What we know of Caroline Kennedy’s abrupt resignation from the Harvard school named after her father

“Recent developments have convinced me that I can no longer play a constructive role."

Caroline Kennedy during the JFK Space Summit last June at the John F. Kennedy Presidential Library in Boston. Charles Krupa / AP

Caroline Kennedy has left her role at the Harvard University school named after her father — and reportedly not on the best of terms.

The former U.S. ambassador to Japan and only living child of President John F. Kennedy had served as the honorary chair of the Senior Advisory Committee of the Harvard Kennedy School’s Institute of Politics for more than six years, after previously chairing the board for several years; she was succeeded as board chair in 2013 by Ken Duberstein, a former chief of staff to President Ronald Reagan.

However, both Kennedy and Duberstein unexpectedly resigned from their positions last week, reportedly amid growing discord with Kennedy School Dean Douglas Elmendorf.


According to Kennedy, “recent developments” had convinced her that she could “no longer play a constructive role” at the prestigious institute.

What’s been reported:

According to The Washington Post, which first broke the news Wednesday, there had been tension between Kennedy and Elmendorf. Citing “several” anonymous sources with direct knowledge of the events, the Post reported that Kennedy and her allies on the advisory committee felt that Elmendorf — a former director of the U.S. Congressional Budget Office appointed as dean in 2015 — was not collaborative and micromanaged the institute’s affairs.

However, other unnamed sources at Harvard told the Post the source of the tensions was the committee’s efforts to control the Institute of Politics, which is largely funded by the Kennedy family through an endowment set up in 1966. The 17-member board has reportedly been more active in the institute’s affairs than have advisers of the Kennedy School’s other centers.

While it’s unclear what the power struggle was specifically over, sources told The Boston Globe that Elmendorf became more involved at the Institute of Politics as it went through several different directors and a series of recent controversies, including inviting several politically divisive fellows.

What Kennedy’s side is saying

In a resignation letter last Thursday that was obtained this week by the Globe and the Harvard Crimson, the 62-year-old former diplomat and political donor alluded to the advisory committee’s reportedly stressed relationship with Elmendorf.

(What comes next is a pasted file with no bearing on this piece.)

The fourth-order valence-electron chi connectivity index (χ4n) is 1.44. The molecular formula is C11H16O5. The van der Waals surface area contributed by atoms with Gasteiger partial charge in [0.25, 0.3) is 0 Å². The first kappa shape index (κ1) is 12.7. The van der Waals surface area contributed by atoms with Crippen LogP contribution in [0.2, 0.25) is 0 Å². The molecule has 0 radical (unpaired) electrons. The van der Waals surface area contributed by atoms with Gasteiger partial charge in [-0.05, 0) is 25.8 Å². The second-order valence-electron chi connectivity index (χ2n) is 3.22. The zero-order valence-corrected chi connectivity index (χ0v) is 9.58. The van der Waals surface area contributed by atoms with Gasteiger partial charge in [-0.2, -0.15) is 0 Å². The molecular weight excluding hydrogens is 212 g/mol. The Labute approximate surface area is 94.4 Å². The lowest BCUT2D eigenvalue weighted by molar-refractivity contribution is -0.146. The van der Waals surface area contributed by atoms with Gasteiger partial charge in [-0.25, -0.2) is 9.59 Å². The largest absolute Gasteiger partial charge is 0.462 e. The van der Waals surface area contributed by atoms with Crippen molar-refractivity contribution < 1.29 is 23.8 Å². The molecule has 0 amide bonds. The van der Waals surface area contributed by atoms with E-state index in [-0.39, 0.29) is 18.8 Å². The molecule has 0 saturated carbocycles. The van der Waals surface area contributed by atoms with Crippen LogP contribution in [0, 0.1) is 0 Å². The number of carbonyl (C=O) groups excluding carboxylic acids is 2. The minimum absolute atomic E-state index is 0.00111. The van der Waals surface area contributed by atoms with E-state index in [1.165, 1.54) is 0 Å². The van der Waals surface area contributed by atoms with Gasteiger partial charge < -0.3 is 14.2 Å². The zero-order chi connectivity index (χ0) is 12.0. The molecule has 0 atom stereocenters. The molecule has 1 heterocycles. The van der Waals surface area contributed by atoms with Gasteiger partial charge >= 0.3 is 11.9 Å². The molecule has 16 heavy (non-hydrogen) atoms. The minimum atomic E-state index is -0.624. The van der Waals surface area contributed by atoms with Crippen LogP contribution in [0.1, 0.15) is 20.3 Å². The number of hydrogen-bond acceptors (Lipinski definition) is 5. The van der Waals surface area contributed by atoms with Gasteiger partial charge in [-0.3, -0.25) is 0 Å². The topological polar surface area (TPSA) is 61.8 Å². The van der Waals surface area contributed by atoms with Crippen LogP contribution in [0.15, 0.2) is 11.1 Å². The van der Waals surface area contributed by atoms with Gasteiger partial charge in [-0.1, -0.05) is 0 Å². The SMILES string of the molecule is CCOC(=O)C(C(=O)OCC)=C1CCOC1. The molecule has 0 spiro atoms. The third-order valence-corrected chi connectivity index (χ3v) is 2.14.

“Over five decades, it has worked closely with the Dean and the Director in a relationship of mutual respect and constructive collaboration,” she wrote. “Recent developments have convinced me that I can no longer play a constructive role at the IOP.”

Kennedy also remarked upon her family’s longtime participation on the bipartisan board, which still includes her first cousin once removed Rep. Joe Kennedy III. The board, which was chaired by Sen. Ted Kennedy until his death in 2009, also includes a number of current and former Democratic and Republican elected officials, including Boston City Coucilor Michelle Wu.

“When I enter HKS, I am reminded of my mother, my uncles and my brother, who all served on the SAC,” Kennedy wrote in her letter. “I share their belief that inspiring the next generation of leaders to enter public service is the best way to honor my father’s memory.”

In a statement to the Post, Duberstein said he decided to resign as well after “careful consideration and heartfelt conversations with Caroline.” The 75-year-old former White House staffer-turned-lobbyist noted that he was asked to join the board 25 years ago by Ted Kennedy, “because he knew of my commitment to inspire young men and women to make public service a major priority.”


Despite being housed within a graduate school, the Institute of Politics’ mission focuses “particularly” on engaging undergraduate students, which Duberstein noted in his statement.

“Working side by side with Senator Kennedy, John Junior and with Caroline has been a rare privilege and high honor,” he wrote. ” I hope the next chairman continues to guard jealously the sacred role the IOP plays for undergrads at Harvard.”

What the Kennedy school says:

Kennedy School spokesman Jim Smith declined to comment on the reported tensions Thursday but provided a statement from Elmendorf praising Kennedy and Duberstein for their work at the institute.

“Caroline Kennedy is a distinguished public leader with an exemplary record of service to her country,” Elmendorf said.

“I am extremely grateful for the extraordinary dedication and commitment she has shown to Harvard Kennedy School over many years,” his statement continued. “Caroline’s role at the Institute of Politics will always be prized and remembered. Her commitment to the IOP’s crucial mission of inspiring students to pursue politics and public service has made a tremendous positive difference to the hundreds of Harvard College students who participate in the IOP each year and to the members of the IOP staff.”

Elmendorf added that Duberstein had served the institute “with exceptional dedication for many years.”

“We greatly appreciate his absolute commitment to encouraging students to enter public life and for his tireless efforts to strengthen the IOP to support and inspire those students,” he said.


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